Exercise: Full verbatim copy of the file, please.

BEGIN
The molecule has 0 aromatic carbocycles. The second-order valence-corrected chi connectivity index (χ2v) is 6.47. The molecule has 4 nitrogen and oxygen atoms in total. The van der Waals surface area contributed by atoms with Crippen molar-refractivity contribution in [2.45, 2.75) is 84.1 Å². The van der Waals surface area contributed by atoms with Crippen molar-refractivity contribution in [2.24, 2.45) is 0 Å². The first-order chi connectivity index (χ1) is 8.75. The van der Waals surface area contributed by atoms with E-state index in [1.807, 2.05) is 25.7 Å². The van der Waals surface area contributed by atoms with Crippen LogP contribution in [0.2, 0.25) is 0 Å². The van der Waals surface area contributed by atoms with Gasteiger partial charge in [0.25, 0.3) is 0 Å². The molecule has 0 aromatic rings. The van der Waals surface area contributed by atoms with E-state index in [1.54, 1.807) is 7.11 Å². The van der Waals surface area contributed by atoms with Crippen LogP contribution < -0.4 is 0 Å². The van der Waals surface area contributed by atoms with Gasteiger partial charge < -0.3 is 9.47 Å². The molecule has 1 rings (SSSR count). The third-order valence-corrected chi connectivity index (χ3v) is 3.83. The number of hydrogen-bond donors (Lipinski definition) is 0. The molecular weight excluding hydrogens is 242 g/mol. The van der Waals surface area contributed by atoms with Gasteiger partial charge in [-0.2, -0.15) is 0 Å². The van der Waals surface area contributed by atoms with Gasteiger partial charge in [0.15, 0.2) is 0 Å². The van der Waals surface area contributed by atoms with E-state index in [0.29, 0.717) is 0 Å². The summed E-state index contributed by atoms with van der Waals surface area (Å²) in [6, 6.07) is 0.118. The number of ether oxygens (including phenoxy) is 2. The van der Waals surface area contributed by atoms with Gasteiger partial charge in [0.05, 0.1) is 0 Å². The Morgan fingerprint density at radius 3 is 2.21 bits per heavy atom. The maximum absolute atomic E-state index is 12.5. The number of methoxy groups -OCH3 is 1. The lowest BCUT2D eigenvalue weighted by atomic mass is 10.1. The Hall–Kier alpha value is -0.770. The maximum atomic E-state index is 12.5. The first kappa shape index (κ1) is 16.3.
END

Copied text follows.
The molecule has 0 aromatic carbocycles. The second-order valence-corrected chi connectivity index (χ2v) is 6.47. The molecule has 4 nitrogen and oxygen atoms in total. The van der Waals surface area contributed by atoms with Crippen molar-refractivity contribution in [2.45, 2.75) is 84.1 Å². The van der Waals surface area contributed by atoms with Crippen molar-refractivity contribution in [2.24, 2.45) is 0 Å². The first-order chi connectivity index (χ1) is 8.75. The van der Waals surface area contributed by atoms with E-state index in [1.807, 2.05) is 25.7 Å². The van der Waals surface area contributed by atoms with Crippen LogP contribution in [0.2, 0.25) is 0 Å². The van der Waals surface area contributed by atoms with Gasteiger partial charge in [0.25, 0.3) is 0 Å². The molecule has 0 aromatic rings. The van der Waals surface area contributed by atoms with E-state index in [1.54, 1.807) is 7.11 Å². The van der Waals surface area contributed by atoms with Crippen LogP contribution < -0.4 is 0 Å². The van der Waals surface area contributed by atoms with Gasteiger partial charge < -0.3 is 9.47 Å². The molecule has 1 rings (SSSR count). The third-order valence-corrected chi connectivity index (χ3v) is 3.83. The number of hydrogen-bond donors (Lipinski definition) is 0. The molecular weight excluding hydrogens is 242 g/mol. The van der Waals surface area contributed by atoms with Gasteiger partial charge in [-0.2, -0.15) is 0 Å². The van der Waals surface area contributed by atoms with Gasteiger partial charge in [0.15, 0.2) is 0 Å². The van der Waals surface area contributed by atoms with E-state index in [0.29, 0.717) is 0 Å². The summed E-state index contributed by atoms with van der Waals surface area (Å²) in [6, 6.07) is 0.118. The number of ether oxygens (including phenoxy) is 2. The van der Waals surface area contributed by atoms with Gasteiger partial charge in [0.05, 0.1) is 0 Å². The Morgan fingerprint density at radius 3 is 2.21 bits per heavy atom. The maximum absolute atomic E-state index is 12.5. The number of methoxy groups -OCH3 is 1. The lowest BCUT2D eigenvalue weighted by atomic mass is 10.1. The Hall–Kier alpha value is -0.770. The maximum atomic E-state index is 12.5. The first kappa shape index (κ1) is 16.3.